the material of which anything is made:a hard, crystalline stuff.
material to be worked upon or to be used in making something:wood, steel, and other stuff for building.
material of some unspecified kind:a cushion filled with some soft stuff.
British Terms, Textiles[Chiefly Brit.]woven material or fabric, esp. wool.
property, as personal belongings or equipment; things.
something to be swallowed, as food, drink, or medicine.
inward character, qualities, or capabilities:to have good stuff in one.
Informal Termsaction or talk of a particular kind:kid stuff; Cut out the rough stuff.
worthless things or matter:to clean the stuff out of a closet.
worthless or foolish ideas, talk, or writing:a lot of stuff and nonsense.
[Baseball.]the assortment of pitches that a pitcher uses in a game together with the ability to deliver them in the proper manner at the right speed to the desired spot:He saved his best stuff for the tougher hitters in the lineup.
spin or speed imparted to a ball, as by a baseball pitcher, a bowler, or a tennis player:a pitch with plenty of stuff.
Informal Termsjournalistic, literary, artistic, dramatic, musical, or other compositions or performances:Bach composed some splendid stuff.
Informal Termsone's trade, skill, field, facts, etc.:She knows her stuff.
Slang Termsany kind of drug, esp. an illicit one.
PrintingAlso called stock.[Papermaking.]refined and beaten wet pulp ready for spreading on the wire.
to fill (a receptacle), esp. by packing the contents closely together; cram full.
to fill (an aperture, cavity, etc.) by forcing something into it.
to fill or line with some kind of material as a padding or packing.
to fill or cram (oneself, one's stomach, etc.) with food.
Foodto fill (meat, vegetables, etc.) with seasoned bread crumbs or other savory matter.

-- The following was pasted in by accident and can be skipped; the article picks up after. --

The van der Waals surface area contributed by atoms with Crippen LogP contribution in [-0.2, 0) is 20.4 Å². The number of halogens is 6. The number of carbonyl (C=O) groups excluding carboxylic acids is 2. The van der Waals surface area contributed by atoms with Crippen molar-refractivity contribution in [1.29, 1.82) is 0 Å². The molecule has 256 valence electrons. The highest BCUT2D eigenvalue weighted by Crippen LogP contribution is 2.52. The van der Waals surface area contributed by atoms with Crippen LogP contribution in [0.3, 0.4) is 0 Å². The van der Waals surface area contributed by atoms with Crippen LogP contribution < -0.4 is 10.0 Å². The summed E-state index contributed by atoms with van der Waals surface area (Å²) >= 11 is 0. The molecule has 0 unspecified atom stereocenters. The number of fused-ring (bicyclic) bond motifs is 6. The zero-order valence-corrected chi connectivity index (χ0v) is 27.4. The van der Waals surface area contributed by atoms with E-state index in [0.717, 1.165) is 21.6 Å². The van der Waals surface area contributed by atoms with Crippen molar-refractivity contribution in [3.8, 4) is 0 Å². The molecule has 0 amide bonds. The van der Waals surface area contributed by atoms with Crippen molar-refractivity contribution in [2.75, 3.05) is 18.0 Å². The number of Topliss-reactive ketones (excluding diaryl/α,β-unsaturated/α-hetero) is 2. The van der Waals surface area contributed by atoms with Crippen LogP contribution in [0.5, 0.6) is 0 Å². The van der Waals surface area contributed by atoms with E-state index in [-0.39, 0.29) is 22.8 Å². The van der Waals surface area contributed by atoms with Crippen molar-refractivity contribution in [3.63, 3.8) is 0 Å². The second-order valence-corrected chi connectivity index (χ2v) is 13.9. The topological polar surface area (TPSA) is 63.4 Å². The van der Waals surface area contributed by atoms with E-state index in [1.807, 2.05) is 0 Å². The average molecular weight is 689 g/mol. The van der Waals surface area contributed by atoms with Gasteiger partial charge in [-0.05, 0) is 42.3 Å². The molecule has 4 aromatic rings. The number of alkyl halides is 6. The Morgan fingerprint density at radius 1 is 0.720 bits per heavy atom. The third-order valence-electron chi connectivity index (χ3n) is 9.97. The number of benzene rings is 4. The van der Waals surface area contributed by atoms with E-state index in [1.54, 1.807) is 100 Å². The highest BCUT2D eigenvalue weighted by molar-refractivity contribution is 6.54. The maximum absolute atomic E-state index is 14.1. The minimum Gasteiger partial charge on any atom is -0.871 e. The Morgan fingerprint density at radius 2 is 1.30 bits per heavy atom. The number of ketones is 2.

to fill the preserved skin of (a dead animal) with material, retaining its natural form and appearance for display.
Governmentto put fraudulent votes into (a ballot box).
to thrust or cram (something) into a receptacle, cavity, or the like.
to pack tightly in a confined place; crowd together.
to crowd (a vehicle, room, etc.) with persons.
to clutter or fill (the mind) with facts, details, etc.
Clothing(in leather manufacturing) to treat (a skin, hide, etc.) with a composition of tallow and other ingredients.
to stop up or plug; block or choke (usually fol. by up).
to cram oneself with food; eat gluttonously; gorge.
Old French estoffe, derivative of the verb, verbal
Frankish *stopfōn, *stoppōn (see stop); (noun, nominal) Middle English
Old French estoffer literally, to stuff
(verb, verbal) late Middle English stuffen to equip, furnish 1300–50
1, 2.See corresponding entry in Unabridged
3.See corresponding entry in Unabridged See matter.
9.See corresponding entry in Unabridged waste, rubbish, trash.
10.See corresponding entry in Unabridged nonsense, twaddle, claptrap, balderdash.
23.See corresponding entry in Unabridged press, stow.
28.See corresponding entry in Unabridged obstruct.